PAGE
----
The wording used by the Taliban is characteristic of a political authority that sees itself as enjoying sovereignty over the territory it controls, and which is fighting a war against those whom it sees as invaders: the military forces of the United States and NATO.
On Tuesday allied U.S., NATO and Afghan forces began their spring offensive, code-named Operation Achilles. The operation involves some 4,500 foreign soldiers and 1,000 Afghan troops.
The Taliban reported that the kidnapping had been overseen by Mullah Dadullah, thought to be the group's military commander and number two after its long-time leader, the charismatic Mullah Omar.
A taped message, possibly a recording of Dadullah's own voice, was delivered on Wednesday to an AFP correspondent in Pakistan. It claimed that Mastrogiacomo had "confessed" that he was spying out Taliban locations so that the British could bomb them.
La Repubblica editor Ezio Mauro said that Mastrogiacomo was a war correspondent who regularly covered Iraq, Lebanon, the Middle East and Afghanistan, and that he had worked for the newspaper for 27 years, and not for the military or secret services of any country.
The Taliban accusation might be a ploy to justify a far more elaborate political operation, as the voice presumed to be Dadullah's said on the tape that Westerners gave freedom to their own media, but not to the Taliban's, showing that they wanted unilateral press freedom, which the Taliban rejects: "either it is total, or it is forbidden."
The speaker said it was unacceptable that Taliban reporters were in jail while Westerners were free.
He was referring to Taliban spokesmen Mohammad Hanif, arrested in January, and Abdul Latif Hakimi, arrested on Oct. 4, 2005, whose release he demanded.
They were both regularly in touch with Afghan and international media, by telephone.
However, Dadullah added that the first point of discussion was whether the media should be free or forbidden. Later they would decide about the fate of the prisoners.
The Taliban regime inherited Soviet concepts about the media, and took them further: they shut down newspapers and television channels, while the radio station, renamed "The Voice of Sharia (Islamic law)" broadcast for only four hours a day.
The Soviet Union invaded Afghanistan in 1979, to shore up the communist government installed there the previous year, and only withdrew from the country in 1989.
One theory, which remains untested, is that the Taliban may propose an exchange of "prisoners," Mastrogiacomo for Hanif and Hakimi, which would make sense of the statement that the prisoners' fate would be decided later.
But depicting Mostrogiacomo as an "Italian British spy" might also aim at assuaging the frustrated hope of kidnapping a Briton directly, as the first report from the Taliban about his arrest mistakenly claimed.
Would the Taliban have preferred catching a British "spy"? Most probably, yes.
The Achilles offensive involves British, Canadian, Dutch and Afghani troops. Italian forces, on the other hand, are participating only in the United Nations peace-keeping mission and not in the war itself.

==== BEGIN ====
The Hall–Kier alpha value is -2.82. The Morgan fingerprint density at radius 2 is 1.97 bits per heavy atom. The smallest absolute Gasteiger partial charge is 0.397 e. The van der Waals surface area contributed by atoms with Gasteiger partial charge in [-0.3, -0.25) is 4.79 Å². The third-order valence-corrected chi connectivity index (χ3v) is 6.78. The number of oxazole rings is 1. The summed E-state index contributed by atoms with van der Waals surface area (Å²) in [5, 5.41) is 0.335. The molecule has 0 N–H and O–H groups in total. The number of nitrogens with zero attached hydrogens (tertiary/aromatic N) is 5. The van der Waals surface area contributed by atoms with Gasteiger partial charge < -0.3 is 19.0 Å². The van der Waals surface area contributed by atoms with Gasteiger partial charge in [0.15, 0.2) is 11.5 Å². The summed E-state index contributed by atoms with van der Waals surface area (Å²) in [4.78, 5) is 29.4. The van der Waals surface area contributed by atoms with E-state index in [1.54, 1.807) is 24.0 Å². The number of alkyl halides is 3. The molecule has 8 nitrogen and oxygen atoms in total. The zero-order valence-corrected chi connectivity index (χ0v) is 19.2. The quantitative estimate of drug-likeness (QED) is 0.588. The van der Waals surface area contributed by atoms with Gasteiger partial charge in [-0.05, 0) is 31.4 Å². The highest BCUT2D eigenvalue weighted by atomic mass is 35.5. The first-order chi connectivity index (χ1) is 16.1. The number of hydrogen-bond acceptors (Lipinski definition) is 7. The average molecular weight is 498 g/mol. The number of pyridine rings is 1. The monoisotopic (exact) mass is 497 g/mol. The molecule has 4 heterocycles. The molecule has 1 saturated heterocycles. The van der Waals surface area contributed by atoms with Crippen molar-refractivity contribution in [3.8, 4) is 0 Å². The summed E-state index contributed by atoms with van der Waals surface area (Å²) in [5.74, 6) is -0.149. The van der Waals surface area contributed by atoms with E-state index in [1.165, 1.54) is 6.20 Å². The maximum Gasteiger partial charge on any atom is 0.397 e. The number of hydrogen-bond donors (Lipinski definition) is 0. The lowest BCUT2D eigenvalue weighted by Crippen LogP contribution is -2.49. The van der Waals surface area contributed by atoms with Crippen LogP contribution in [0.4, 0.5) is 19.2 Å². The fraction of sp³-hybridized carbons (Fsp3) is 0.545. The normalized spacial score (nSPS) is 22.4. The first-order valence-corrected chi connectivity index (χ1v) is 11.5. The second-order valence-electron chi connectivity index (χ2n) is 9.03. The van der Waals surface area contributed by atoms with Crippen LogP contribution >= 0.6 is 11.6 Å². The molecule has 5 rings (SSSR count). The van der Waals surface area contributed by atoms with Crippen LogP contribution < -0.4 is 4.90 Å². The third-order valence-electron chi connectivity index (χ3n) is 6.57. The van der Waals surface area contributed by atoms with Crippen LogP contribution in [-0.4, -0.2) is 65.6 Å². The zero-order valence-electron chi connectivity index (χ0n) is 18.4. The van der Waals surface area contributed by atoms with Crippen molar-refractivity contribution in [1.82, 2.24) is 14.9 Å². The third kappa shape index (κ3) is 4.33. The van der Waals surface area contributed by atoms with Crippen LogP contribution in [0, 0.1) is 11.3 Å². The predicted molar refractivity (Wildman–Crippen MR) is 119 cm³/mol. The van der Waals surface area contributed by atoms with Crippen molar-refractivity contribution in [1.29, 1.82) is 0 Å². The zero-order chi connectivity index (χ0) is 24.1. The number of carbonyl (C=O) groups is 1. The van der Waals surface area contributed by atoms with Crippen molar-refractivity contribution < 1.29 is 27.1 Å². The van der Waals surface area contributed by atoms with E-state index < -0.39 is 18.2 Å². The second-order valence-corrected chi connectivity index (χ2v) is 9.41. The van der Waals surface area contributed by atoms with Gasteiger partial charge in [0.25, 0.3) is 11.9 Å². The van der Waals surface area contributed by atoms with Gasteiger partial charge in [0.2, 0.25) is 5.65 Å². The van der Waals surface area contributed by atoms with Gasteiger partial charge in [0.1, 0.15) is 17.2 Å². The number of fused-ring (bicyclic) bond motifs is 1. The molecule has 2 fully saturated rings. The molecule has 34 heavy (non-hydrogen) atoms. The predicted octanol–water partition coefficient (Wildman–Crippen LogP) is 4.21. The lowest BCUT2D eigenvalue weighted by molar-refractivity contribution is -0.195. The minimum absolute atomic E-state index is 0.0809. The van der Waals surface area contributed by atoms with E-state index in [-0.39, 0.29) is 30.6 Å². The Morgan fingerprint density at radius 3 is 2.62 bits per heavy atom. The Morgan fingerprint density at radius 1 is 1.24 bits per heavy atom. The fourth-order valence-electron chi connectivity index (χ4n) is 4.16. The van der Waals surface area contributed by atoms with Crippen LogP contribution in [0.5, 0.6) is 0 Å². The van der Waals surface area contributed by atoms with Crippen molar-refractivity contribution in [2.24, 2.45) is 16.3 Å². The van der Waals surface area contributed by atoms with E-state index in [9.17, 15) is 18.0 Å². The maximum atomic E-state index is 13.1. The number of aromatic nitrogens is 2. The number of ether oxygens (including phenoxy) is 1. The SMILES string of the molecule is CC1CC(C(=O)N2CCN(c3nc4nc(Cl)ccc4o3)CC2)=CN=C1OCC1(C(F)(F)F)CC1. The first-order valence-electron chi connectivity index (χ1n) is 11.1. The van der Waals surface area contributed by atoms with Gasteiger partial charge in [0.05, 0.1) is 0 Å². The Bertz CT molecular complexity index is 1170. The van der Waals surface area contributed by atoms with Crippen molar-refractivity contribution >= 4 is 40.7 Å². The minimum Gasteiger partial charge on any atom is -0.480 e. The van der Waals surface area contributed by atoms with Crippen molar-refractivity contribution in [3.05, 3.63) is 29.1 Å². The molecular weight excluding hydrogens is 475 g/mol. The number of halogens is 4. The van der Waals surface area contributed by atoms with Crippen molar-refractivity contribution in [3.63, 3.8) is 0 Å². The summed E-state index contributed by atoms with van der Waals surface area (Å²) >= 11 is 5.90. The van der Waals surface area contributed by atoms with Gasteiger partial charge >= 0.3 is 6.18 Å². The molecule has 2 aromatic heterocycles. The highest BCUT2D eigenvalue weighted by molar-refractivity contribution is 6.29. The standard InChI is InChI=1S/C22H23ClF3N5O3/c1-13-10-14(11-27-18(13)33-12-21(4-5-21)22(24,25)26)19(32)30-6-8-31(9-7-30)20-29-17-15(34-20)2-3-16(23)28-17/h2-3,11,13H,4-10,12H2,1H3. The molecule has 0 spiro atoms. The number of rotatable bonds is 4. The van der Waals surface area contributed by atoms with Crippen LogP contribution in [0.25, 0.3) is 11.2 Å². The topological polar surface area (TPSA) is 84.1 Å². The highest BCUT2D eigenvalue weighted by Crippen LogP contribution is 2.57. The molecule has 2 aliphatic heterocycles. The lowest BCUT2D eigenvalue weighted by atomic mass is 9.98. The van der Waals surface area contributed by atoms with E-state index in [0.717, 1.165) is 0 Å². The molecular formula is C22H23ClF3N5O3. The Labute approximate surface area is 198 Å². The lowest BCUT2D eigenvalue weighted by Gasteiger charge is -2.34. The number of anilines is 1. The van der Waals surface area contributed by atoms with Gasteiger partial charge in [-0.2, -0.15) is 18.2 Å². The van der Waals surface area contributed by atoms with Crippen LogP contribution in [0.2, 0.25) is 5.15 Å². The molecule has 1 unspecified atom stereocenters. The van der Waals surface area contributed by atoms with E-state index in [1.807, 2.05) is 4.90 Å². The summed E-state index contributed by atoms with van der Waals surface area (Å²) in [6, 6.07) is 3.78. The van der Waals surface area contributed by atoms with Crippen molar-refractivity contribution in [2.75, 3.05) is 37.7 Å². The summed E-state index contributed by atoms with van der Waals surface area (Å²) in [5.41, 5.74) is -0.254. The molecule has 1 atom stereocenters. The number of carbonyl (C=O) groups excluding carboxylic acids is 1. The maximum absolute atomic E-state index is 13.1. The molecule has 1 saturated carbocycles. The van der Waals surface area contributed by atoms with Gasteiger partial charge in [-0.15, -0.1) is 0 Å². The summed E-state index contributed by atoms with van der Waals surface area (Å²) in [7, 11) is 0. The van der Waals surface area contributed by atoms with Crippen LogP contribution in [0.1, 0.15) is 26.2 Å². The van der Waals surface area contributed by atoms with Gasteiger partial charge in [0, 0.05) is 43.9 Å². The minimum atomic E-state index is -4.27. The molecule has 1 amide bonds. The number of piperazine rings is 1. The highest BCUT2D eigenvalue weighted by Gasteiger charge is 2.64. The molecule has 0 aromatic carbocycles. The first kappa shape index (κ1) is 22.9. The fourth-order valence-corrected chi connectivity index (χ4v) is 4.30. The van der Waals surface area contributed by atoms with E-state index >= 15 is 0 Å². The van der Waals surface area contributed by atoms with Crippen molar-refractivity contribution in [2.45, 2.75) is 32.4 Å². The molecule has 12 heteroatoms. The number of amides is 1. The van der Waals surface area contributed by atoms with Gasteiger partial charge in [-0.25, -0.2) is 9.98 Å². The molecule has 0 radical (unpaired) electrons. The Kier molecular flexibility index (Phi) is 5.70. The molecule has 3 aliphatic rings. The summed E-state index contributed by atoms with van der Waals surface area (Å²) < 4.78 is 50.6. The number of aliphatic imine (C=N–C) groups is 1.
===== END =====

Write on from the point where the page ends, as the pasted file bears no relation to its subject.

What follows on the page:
Traditionally, the Italian government has negotiated with kidnappers. The United States and Britain do not. Whether Afghanistan's President Hamid Karzai will do so remains to be seen, although he tends to follow Washington's line.
In keeping with its policy, Italy has announced that all its channels of communication are open. As far as is known, the Taliban have not yet made use of them.
Ahmadi, a Taliban spokesman, told Afghani agency Pajhwok Afghan News on Thursday over the telephone that the investigation of Mastrogiacomo was coming to an end, but no decision had been made on what to do. He said Taliban leaders would decide his fate. Twenty-one foreigners are known to have been kidnapped in Afghanistan since November 2003. Nine of them were killed. But never before have those responsible, including the Taliban, used the terms and concepts that have been expressed this time.
In some cases the kidnappers set conditions for the release of their captives that seemed to be political, but later it became clear that the main or only motive was financial gain.
In other cases, the Taliban have simply executed Afghanis or foreigners they considered to be spies in the service of "the invaders."
According to the latest news reports this Saturday, Dadullah spoke to AFP by telephone and demanded the release of the imprisoned Taliban spokesmen and a date for the withdrawal of all Italian troops from Afghanistan. If the conditions were met in seven days, Mastrogiacomo would be released, he said. If not, he would be killed. The Italian embassy in Kabul has asked for proof that Mastrogiacomo is alive.
It remains to be seen whether Dadullah will show flexibility consistent with the power and authority he has been at pains to emphasise, in the forthcoming negotiations.
Mastrogiacomo's life depends on that, and on Rome's negotiating skills with its allies on the battle front and with President Karzai.
Ricardo Grassi has been working in Afghanistan for the past three years
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Albion Monitor March
12, 2007 (http://www.albionmonitor.com)
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